let's get part of that mind or brain

353

:

online to say, Where am I coming from?

354

:

Love, fear, who's responding now, then

we don't get out of that cycle of pain.

355

:

Do you know another thing that

strikes me, Yaron, is that I

356

:

remember when I was a kid, I was,

I've always been highly sensitive.

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:

Now that used to be it,

ribs, like sensitive.

358

:

Now I realize it's a skill set.

359

:

It's like having 4D technology.

360

:

I'm aware of everything, but it

can be overwhelming sometimes.

361

:

But when you're super sensitive,

like you feel a lot, like literally,

362

:

I mean, I feel a lot physically

and mentally, emotionally.

363

:

It's can be overwhelming,

but it can also be revealing.

364

:

And if you show, and my experience

of being a boy when I grew up in the

365

:

seventies of showing, if you showed stuff,

which was anything other than what the

366

:

social construct was, rather than be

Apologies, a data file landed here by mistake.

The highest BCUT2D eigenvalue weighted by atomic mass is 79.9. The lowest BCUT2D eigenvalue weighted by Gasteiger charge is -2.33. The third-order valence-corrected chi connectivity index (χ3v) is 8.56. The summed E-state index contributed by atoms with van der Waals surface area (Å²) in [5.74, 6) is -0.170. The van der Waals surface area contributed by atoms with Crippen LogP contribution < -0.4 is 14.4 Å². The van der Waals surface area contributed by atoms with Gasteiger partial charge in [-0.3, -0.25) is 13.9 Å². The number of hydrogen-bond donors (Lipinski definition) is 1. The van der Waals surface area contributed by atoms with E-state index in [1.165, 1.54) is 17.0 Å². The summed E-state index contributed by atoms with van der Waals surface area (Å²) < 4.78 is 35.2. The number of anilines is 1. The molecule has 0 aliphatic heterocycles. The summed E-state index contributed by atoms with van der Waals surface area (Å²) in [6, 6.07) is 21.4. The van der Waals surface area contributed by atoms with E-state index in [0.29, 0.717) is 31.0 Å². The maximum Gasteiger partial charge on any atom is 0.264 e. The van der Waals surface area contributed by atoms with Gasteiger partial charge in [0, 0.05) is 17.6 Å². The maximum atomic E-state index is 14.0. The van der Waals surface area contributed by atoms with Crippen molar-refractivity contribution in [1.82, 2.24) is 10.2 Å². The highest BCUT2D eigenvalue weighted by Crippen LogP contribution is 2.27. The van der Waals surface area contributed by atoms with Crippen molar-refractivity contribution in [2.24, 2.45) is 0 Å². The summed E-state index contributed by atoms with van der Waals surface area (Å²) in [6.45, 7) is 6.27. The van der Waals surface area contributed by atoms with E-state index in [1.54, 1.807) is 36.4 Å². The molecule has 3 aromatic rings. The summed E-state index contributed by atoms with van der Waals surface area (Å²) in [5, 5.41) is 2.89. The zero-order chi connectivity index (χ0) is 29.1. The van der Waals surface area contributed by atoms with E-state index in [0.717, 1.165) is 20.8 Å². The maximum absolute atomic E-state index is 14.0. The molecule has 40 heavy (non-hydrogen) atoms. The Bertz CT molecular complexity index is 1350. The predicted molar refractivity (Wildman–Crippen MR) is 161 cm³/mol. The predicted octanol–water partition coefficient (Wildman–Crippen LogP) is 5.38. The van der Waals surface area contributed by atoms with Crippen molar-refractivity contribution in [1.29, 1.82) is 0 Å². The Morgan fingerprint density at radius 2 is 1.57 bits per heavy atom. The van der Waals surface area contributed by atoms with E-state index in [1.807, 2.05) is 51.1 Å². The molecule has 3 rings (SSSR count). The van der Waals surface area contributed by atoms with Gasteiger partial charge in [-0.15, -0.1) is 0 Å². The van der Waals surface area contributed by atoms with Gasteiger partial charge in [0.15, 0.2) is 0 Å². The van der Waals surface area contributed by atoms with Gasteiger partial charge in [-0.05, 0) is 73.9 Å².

tough, and it wasn't tough, there is this.

367

:

I know I got laughed at.

368

:

I can remember peers being

laughed at for stuff.

369

:

And there's that quality

of shaming that can go on.

370

:

Whether kids know this or whether

people know this, there's something

371

:

wrong with you because you've

expressed an emotion, a feeling.

372

:

And shame's something I've had

to do loads of work on myself.

373

:

I continue to do work on it.

374

:

I talk about it a lot with people,

certainly the men I work with.

375

:

I'd like to get your insights

on shame because it's this...

376

:

Sneaky, powerful, kind of damaging energy

or emotion, whatever we want to call it.

377

:

And it really, for me, has stopped me so

many times in my life until I faced it.

378

:

Like you were saying, face your pain.

379

:

What would you, perhaps you could

share more on your thoughts about

380

:

shame and how that works with something

with men and moving from pain.

381

:

Yaron Engler: It's really interesting that

you're asking that because we literally

382

:

just this on Tuesday we did a session with